Welland SwimRun Challenge

Canaqua Sports is very proud to present this event the 2nd event in the Canaqua Sports SwimRun Challenge. The course will consist of alternating Swim and run distances for participants to complete.


  • Total Distances: 19k
  • Course: The course will start at the Welland Canal Community Centre, winding through the area with a variety of Swims and runs, and ending up at the community centre area.  
  • Map and exact course will be available shortly

Registration Fees

SwimRun Challenge

Mar 6 - Apr 30 $75.00
May 1 - Sep 4 Current Price $85.00

Swim course / Run course travel in and along the canal

Race Info

Location: 108 Thorold Road East, Welland, ON (PenFinancial Credit Union Flatwater Community Centre)

Check-in: At the Community Centre

Facilities & Food:

Race Details:

  • Swim caps will be provided for each swimmer and MUST BE WORN for identification purposes during the race
  • A number will be inked on upper back/shoulder of each participant
  • Water temperature at this time of year ranges between 68 – 72 degrees Fahrenheit 
  • There will not be a "rain date" and a delay (or cancellation) would only occur in the event of lightning
  • NOTE: All swims will be in the Welland Canal, and running  will be along trails that are adjacent to the canal

SwimRun Characteristics

Here are a few basics that you need to know about participating in a SwimRun challenge

While SwimRun events can range in distances and terrain covered, the following features tend to be common throughout:

  • Multiple legs, whereby the athletes alternate being swimming and running numerous times
  • Unpredictability.  A key feature not just in the leg variations, but also on a year-to-year basis.  Part of the challenge is concurring the course no matter what conditions are present.
  • Fewer regulations when compared to ITU or IM events (triathlon)
  • Swimming aids (Paddles, fins, pull buoys and wetsuits) are permitting, but must be worn/carried during the run.  Likewise, running shoes must be worn or carried during the swim.  This juxtaposition of events lends much to the conflict of strategy faced by participants


Wearing of wetsuits is a mandatory requirement for most SwimRun races. You don’t need to have a SwimRun specific model to take part – any swimming (Tri) wetsuit will do so long as you can move freely enough in it to run and it will keep you warm enough on long swims.


The shoes you wear for SwimRun not only need to be comfortable for the long distances of technical trail running that you’ll be doing in your race but also need to be suitable for use in the water. Make sure they are a snug fit so they don’t come off when swimming and that they don’t soak up much water and drain well. Running with wet shoes on slippery rocks requires good traction so Good grip soles are essential!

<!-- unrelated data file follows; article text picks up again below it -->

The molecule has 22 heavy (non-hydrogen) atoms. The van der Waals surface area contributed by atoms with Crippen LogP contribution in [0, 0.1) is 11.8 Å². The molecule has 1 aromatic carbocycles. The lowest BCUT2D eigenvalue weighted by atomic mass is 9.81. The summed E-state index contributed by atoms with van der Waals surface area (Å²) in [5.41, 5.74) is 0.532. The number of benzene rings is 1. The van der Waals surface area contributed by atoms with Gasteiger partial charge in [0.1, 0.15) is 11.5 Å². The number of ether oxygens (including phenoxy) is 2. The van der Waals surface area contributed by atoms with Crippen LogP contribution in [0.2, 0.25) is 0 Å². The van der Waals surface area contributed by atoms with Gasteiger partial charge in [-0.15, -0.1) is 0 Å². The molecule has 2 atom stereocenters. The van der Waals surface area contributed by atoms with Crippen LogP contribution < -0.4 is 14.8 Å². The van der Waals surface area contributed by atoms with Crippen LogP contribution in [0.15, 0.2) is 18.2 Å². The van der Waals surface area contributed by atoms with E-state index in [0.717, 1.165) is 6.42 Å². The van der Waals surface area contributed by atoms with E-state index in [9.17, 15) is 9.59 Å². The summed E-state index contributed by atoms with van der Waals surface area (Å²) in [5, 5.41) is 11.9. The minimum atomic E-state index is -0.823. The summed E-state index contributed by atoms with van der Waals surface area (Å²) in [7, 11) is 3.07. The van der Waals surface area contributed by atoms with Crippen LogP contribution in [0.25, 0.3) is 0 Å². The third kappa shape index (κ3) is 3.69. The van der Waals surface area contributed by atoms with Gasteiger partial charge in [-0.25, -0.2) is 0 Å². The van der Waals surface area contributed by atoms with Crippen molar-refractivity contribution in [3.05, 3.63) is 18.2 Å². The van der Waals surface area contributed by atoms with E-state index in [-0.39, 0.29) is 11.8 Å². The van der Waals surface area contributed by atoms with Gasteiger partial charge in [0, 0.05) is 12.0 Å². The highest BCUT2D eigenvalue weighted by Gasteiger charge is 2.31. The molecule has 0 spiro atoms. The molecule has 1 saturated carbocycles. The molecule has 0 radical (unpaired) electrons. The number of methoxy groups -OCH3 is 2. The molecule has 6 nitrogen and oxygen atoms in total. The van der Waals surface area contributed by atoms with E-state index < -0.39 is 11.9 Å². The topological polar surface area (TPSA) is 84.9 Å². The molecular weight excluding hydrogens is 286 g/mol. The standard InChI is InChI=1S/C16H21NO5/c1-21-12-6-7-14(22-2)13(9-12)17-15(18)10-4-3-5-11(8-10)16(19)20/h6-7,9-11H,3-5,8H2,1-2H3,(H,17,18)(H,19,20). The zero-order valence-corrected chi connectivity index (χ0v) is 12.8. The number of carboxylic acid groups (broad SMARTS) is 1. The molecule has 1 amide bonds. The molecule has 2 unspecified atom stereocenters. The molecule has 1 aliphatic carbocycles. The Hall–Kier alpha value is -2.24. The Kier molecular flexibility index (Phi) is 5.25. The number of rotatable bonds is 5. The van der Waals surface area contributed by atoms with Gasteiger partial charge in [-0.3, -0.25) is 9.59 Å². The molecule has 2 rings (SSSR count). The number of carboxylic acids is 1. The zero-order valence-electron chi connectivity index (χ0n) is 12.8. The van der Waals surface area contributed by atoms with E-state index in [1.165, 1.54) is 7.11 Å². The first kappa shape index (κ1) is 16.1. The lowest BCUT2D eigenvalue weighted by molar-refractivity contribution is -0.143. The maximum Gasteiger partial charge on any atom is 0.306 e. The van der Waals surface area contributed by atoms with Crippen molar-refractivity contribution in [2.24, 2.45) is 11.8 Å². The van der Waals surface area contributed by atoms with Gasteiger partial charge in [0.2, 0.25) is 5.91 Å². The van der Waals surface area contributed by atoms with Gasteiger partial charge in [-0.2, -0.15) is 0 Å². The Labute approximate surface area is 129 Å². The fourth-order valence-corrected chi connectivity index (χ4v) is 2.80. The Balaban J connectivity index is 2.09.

Swim cap

In many SwimRun competitions the organizer provides a swimming cap (we will be providing Canaqua Sports swim caps). These are mandatory for all participants



Goggles are essential to avoid getting water in your eyes. You will need to have clear vision for sighting in open water. Cold water can also be quite uncomfortable on the face and eyes so covering up helps a lot! Goggles come in all shapes and sizes so try lots on and select a pair that fits your face well. Test them well in open water before hand – there is nothing more irritating than leaky goggles! It might be worth having a couple of pairs at the ready with different lenses. On dull days clear lenses will be best but on bright sunny days a tinted or polarised pair will help stop glare from the water. Some participants carry a second pair of spare goggles incase they lose them whilst running. Think about how you are going to carry them if you take them off your head to run.

 Hand paddles

Many people use hand paddles for SwimRun. These add some extra power to your strokes by increasing the ‘catch’ are of your hand. There are many different types of paddles on the market, but you’ll need some that have straps to hold it on your hand or they can easily come off and be lost in open water. You’ll also need to think about how you are going to carry them on your runs and practice your transitions – getting out on rocky ground is hard when your have paddles on your hands!

 If you decide to use paddles you must train with them a lot! Using paddles takes good technique and puts a lot of strain on your shoulders and back muscles. You need to build up the strength to be able to use them over long distances. If you don’t you will soon find you get very tired and worse you can injure yourself!

 Pull buoy

SwimRun rules state that you can use any flotation aids so long as they are no bigger than 100 cm x 60 cm! Most people use a pull buoy.This float, which you hold between your legs instead of kicking, gives you extra buoyancy and allows you to save your legs during the swims. You’ll appreciate this when it is time to run! Using a pull buoy is generally why people decide to use the hand paddles as the extra propulsion makes up for the loss of the power from the kick. Pull buoys come in different shapes and sizes – what you use depends really on how much lift you need in your legs. For example, if you have a short wetsuit and heavy trainers you’ll need a bigger float.

Event Schedule

  • September 9 07:30 AM EDT - Onsite Registration and check-in

  • September 9 08:30 AM EDT - Mandatory Race Briefing

  • September 9 09:00 AM EDT - Welland SwimRun Challenge Start TIme

Contact Information

Event Location

Welland Recreational Waterway, Welland, ON

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